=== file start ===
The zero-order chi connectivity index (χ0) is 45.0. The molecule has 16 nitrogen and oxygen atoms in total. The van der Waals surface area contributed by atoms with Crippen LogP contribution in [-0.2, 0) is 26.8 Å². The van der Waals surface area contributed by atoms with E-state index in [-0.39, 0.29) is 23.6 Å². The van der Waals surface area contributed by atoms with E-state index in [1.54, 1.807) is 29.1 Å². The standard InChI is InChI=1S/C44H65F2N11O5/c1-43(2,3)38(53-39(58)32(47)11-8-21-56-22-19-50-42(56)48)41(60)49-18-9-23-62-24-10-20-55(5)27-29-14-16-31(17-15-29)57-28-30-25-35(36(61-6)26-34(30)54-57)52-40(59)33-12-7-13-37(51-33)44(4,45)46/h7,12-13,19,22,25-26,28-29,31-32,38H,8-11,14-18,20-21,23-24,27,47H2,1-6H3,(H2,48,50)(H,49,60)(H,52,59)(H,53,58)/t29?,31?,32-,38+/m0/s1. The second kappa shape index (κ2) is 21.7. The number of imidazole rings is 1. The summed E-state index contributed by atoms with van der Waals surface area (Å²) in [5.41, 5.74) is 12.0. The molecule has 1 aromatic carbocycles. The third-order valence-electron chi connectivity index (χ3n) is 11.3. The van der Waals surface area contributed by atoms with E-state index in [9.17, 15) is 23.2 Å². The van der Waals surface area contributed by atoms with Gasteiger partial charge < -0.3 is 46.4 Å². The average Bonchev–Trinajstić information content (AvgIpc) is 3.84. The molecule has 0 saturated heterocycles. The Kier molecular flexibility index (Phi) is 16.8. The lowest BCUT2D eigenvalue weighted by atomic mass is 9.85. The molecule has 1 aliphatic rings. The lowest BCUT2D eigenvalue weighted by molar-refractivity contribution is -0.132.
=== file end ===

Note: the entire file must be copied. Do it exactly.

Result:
The zero-order chi connectivity index (χ0) is 45.0. The molecule has 16 nitrogen and oxygen atoms in total. The van der Waals surface area contributed by atoms with Crippen LogP contribution in [-0.2, 0) is 26.8 Å². The van der Waals surface area contributed by atoms with E-state index in [-0.39, 0.29) is 23.6 Å². The van der Waals surface area contributed by atoms with E-state index in [1.54, 1.807) is 29.1 Å². The standard InChI is InChI=1S/C44H65F2N11O5/c1-43(2,3)38(53-39(58)32(47)11-8-21-56-22-19-50-42(56)48)41(60)49-18-9-23-62-24-10-20-55(5)27-29-14-16-31(17-15-29)57-28-30-25-35(36(61-6)26-34(30)54-57)52-40(59)33-12-7-13-37(51-33)44(4,45)46/h7,12-13,19,22,25-26,28-29,31-32,38H,8-11,14-18,20-21,23-24,27,47H2,1-6H3,(H2,48,50)(H,49,60)(H,52,59)(H,53,58)/t29?,31?,32-,38+/m0/s1. The second kappa shape index (κ2) is 21.7. The number of imidazole rings is 1. The summed E-state index contributed by atoms with van der Waals surface area (Å²) in [5.41, 5.74) is 12.0. The molecule has 1 aromatic carbocycles. The third-order valence-electron chi connectivity index (χ3n) is 11.3. The van der Waals surface area contributed by atoms with E-state index in [9.17, 15) is 23.2 Å². The van der Waals surface area contributed by atoms with Gasteiger partial charge < -0.3 is 46.4 Å². The average Bonchev–Trinajstić information content (AvgIpc) is 3.84. The molecule has 0 saturated heterocycles. The Kier molecular flexibility index (Phi) is 16.8. The lowest BCUT2D eigenvalue weighted by atomic mass is 9.85. The molecule has 1 aliphatic rings. The lowest BCUT2D eigenvalue weighted by molar-refractivity contribution is -0.132.